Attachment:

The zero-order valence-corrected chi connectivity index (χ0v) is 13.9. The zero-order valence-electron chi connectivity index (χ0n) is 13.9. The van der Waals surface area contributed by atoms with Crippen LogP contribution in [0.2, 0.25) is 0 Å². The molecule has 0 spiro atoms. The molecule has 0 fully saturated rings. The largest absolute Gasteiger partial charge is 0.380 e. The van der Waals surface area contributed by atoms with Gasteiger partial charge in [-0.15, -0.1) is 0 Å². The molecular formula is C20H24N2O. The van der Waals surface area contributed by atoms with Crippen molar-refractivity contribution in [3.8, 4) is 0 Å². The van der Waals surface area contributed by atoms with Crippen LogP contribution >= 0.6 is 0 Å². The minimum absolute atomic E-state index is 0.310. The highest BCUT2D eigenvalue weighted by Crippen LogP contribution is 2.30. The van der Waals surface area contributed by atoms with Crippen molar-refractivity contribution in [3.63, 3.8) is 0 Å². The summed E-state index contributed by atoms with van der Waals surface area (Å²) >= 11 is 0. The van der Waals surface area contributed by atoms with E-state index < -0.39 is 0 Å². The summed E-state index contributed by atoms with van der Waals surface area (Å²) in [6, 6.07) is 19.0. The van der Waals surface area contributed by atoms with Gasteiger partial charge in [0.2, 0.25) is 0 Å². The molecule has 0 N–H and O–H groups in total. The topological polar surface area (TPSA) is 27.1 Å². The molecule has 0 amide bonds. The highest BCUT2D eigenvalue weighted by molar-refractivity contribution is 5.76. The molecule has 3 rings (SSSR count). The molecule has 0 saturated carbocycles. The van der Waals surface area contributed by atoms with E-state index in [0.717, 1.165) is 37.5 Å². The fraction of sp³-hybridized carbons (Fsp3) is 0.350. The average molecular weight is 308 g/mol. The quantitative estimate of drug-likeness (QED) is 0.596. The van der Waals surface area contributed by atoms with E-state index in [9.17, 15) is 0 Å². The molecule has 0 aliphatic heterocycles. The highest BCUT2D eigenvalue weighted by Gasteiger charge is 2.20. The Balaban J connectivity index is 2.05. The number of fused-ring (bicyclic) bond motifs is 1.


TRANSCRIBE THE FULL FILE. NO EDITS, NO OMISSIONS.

The zero-order valence-corrected chi connectivity index (χ0v) is 13.9. The zero-order valence-electron chi connectivity index (χ0n) is 13.9. The van der Waals surface area contributed by atoms with Crippen LogP contribution in [0.2, 0.25) is 0 Å². The molecule has 0 spiro atoms. The molecule has 0 fully saturated rings. The largest absolute Gasteiger partial charge is 0.380 e. The van der Waals surface area contributed by atoms with Gasteiger partial charge in [-0.15, -0.1) is 0 Å². The molecular formula is C20H24N2O. The van der Waals surface area contributed by atoms with Crippen molar-refractivity contribution in [3.8, 4) is 0 Å². The van der Waals surface area contributed by atoms with Crippen LogP contribution >= 0.6 is 0 Å². The minimum absolute atomic E-state index is 0.310. The highest BCUT2D eigenvalue weighted by Crippen LogP contribution is 2.30. The van der Waals surface area contributed by atoms with Crippen molar-refractivity contribution in [3.63, 3.8) is 0 Å². The summed E-state index contributed by atoms with van der Waals surface area (Å²) >= 11 is 0. The van der Waals surface area contributed by atoms with E-state index < -0.39 is 0 Å². The summed E-state index contributed by atoms with van der Waals surface area (Å²) in [6, 6.07) is 19.0. The van der Waals surface area contributed by atoms with Gasteiger partial charge in [0.2, 0.25) is 0 Å². The molecule has 0 N–H and O–H groups in total. The topological polar surface area (TPSA) is 27.1 Å². The molecule has 0 amide bonds. The highest BCUT2D eigenvalue weighted by molar-refractivity contribution is 5.76. The molecule has 3 rings (SSSR count). The molecule has 0 saturated carbocycles. The van der Waals surface area contributed by atoms with E-state index in [0.717, 1.165) is 37.5 Å². The fraction of sp³-hybridized carbons (Fsp3) is 0.350. The average molecular weight is 308 g/mol. The quantitative estimate of drug-likeness (QED) is 0.596. The van der Waals surface area contributed by atoms with E-state index in [9.17, 15) is 0 Å². The molecule has 0 aliphatic heterocycles. The highest BCUT2D eigenvalue weighted by Gasteiger charge is 2.20. The Balaban J connectivity index is 2.05. The number of fused-ring (bicyclic) bond motifs is 1.